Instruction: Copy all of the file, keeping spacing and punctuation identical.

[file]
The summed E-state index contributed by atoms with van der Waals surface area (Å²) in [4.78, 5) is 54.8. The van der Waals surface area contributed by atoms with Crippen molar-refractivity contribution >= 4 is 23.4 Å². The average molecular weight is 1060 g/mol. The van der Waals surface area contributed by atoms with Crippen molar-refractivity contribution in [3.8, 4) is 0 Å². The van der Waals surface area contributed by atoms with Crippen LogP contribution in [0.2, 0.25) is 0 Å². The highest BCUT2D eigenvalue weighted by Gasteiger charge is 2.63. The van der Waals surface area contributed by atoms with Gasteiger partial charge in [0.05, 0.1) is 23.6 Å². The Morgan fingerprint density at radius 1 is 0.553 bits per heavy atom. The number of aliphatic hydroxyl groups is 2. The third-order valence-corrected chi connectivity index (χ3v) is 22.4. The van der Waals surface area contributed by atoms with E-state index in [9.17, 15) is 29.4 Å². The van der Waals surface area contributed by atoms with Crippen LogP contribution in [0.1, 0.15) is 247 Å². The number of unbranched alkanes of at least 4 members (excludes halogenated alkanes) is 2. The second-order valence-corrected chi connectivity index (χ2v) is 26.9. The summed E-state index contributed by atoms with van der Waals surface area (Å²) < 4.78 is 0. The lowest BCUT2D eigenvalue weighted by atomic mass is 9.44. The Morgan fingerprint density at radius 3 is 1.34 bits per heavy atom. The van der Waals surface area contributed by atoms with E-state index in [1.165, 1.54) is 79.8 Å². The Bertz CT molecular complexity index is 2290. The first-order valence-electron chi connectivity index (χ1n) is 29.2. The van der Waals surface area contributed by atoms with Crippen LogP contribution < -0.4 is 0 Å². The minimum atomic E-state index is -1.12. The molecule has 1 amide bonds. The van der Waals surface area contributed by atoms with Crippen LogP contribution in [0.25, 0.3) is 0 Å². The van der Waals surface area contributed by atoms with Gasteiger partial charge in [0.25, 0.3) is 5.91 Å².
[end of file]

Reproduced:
The summed E-state index contributed by atoms with van der Waals surface area (Å²) in [4.78, 5) is 54.8. The van der Waals surface area contributed by atoms with Crippen molar-refractivity contribution >= 4 is 23.4 Å². The average molecular weight is 1060 g/mol. The van der Waals surface area contributed by atoms with Crippen molar-refractivity contribution in [3.8, 4) is 0 Å². The van der Waals surface area contributed by atoms with Crippen LogP contribution in [0.2, 0.25) is 0 Å². The highest BCUT2D eigenvalue weighted by Gasteiger charge is 2.63. The van der Waals surface area contributed by atoms with Gasteiger partial charge in [0.05, 0.1) is 23.6 Å². The Morgan fingerprint density at radius 1 is 0.553 bits per heavy atom. The number of aliphatic hydroxyl groups is 2. The third-order valence-corrected chi connectivity index (χ3v) is 22.4. The van der Waals surface area contributed by atoms with E-state index in [9.17, 15) is 29.4 Å². The van der Waals surface area contributed by atoms with Crippen LogP contribution in [0.1, 0.15) is 247 Å². The number of unbranched alkanes of at least 4 members (excludes halogenated alkanes) is 2. The second-order valence-corrected chi connectivity index (χ2v) is 26.9. The summed E-state index contributed by atoms with van der Waals surface area (Å²) < 4.78 is 0. The lowest BCUT2D eigenvalue weighted by atomic mass is 9.44. The Morgan fingerprint density at radius 3 is 1.34 bits per heavy atom. The van der Waals surface area contributed by atoms with E-state index in [1.165, 1.54) is 79.8 Å². The Bertz CT molecular complexity index is 2290. The first-order valence-electron chi connectivity index (χ1n) is 29.2. The van der Waals surface area contributed by atoms with Crippen LogP contribution < -0.4 is 0 Å². The minimum atomic E-state index is -1.12. The molecule has 1 amide bonds. The van der Waals surface area contributed by atoms with Crippen LogP contribution in [0.25, 0.3) is 0 Å². The van der Waals surface area contributed by atoms with Gasteiger partial charge in [0.25, 0.3) is 5.91 Å².